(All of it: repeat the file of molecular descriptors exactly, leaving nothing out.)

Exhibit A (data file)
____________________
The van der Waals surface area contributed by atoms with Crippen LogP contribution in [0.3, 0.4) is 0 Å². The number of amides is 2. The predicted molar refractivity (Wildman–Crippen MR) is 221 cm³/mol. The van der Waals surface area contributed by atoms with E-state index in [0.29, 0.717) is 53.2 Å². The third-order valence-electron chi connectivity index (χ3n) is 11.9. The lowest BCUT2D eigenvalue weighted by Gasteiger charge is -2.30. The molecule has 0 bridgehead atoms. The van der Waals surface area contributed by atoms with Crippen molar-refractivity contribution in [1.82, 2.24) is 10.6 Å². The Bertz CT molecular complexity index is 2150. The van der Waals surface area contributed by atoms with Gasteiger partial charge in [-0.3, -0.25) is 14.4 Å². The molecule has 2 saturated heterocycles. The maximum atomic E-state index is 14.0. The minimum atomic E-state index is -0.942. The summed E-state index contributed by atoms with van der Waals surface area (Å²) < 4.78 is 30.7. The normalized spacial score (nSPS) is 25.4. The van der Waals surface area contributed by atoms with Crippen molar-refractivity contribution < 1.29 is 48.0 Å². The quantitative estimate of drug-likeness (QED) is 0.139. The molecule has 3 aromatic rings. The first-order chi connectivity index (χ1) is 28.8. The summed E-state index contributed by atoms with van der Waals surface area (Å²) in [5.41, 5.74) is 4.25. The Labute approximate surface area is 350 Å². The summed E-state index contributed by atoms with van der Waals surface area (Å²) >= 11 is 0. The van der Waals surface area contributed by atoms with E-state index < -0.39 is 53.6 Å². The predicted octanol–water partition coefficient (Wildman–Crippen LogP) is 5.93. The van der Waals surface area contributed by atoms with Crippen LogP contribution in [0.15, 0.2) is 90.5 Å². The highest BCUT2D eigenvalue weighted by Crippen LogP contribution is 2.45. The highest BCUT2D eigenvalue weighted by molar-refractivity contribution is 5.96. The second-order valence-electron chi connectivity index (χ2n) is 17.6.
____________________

The van der Waals surface area contributed by atoms with Crippen LogP contribution in [0.3, 0.4) is 0 Å². The number of amides is 2. The predicted molar refractivity (Wildman–Crippen MR) is 221 cm³/mol. The van der Waals surface area contributed by atoms with E-state index in [0.29, 0.717) is 53.2 Å². The third-order valence-electron chi connectivity index (χ3n) is 11.9. The lowest BCUT2D eigenvalue weighted by Gasteiger charge is -2.30. The molecule has 0 bridgehead atoms. The van der Waals surface area contributed by atoms with Crippen molar-refractivity contribution in [1.82, 2.24) is 10.6 Å². The Bertz CT molecular complexity index is 2150. The van der Waals surface area contributed by atoms with Gasteiger partial charge in [-0.3, -0.25) is 14.4 Å². The molecule has 2 saturated heterocycles. The maximum atomic E-state index is 14.0. The minimum atomic E-state index is -0.942. The summed E-state index contributed by atoms with van der Waals surface area (Å²) < 4.78 is 30.7. The normalized spacial score (nSPS) is 25.4. The van der Waals surface area contributed by atoms with Crippen molar-refractivity contribution < 1.29 is 48.0 Å². The quantitative estimate of drug-likeness (QED) is 0.139. The molecule has 3 aromatic rings. The first-order chi connectivity index (χ1) is 28.8. The summed E-state index contributed by atoms with van der Waals surface area (Å²) in [5.41, 5.74) is 4.25. The Labute approximate surface area is 350 Å². The summed E-state index contributed by atoms with van der Waals surface area (Å²) >= 11 is 0. The van der Waals surface area contributed by atoms with E-state index < -0.39 is 53.6 Å². The predicted octanol–water partition coefficient (Wildman–Crippen LogP) is 5.93. The van der Waals surface area contributed by atoms with Crippen LogP contribution in [0.15, 0.2) is 90.5 Å². The highest BCUT2D eigenvalue weighted by Crippen LogP contribution is 2.45. The highest BCUT2D eigenvalue weighted by molar-refractivity contribution is 5.96. The second-order valence-electron chi connectivity index (χ2n) is 17.6.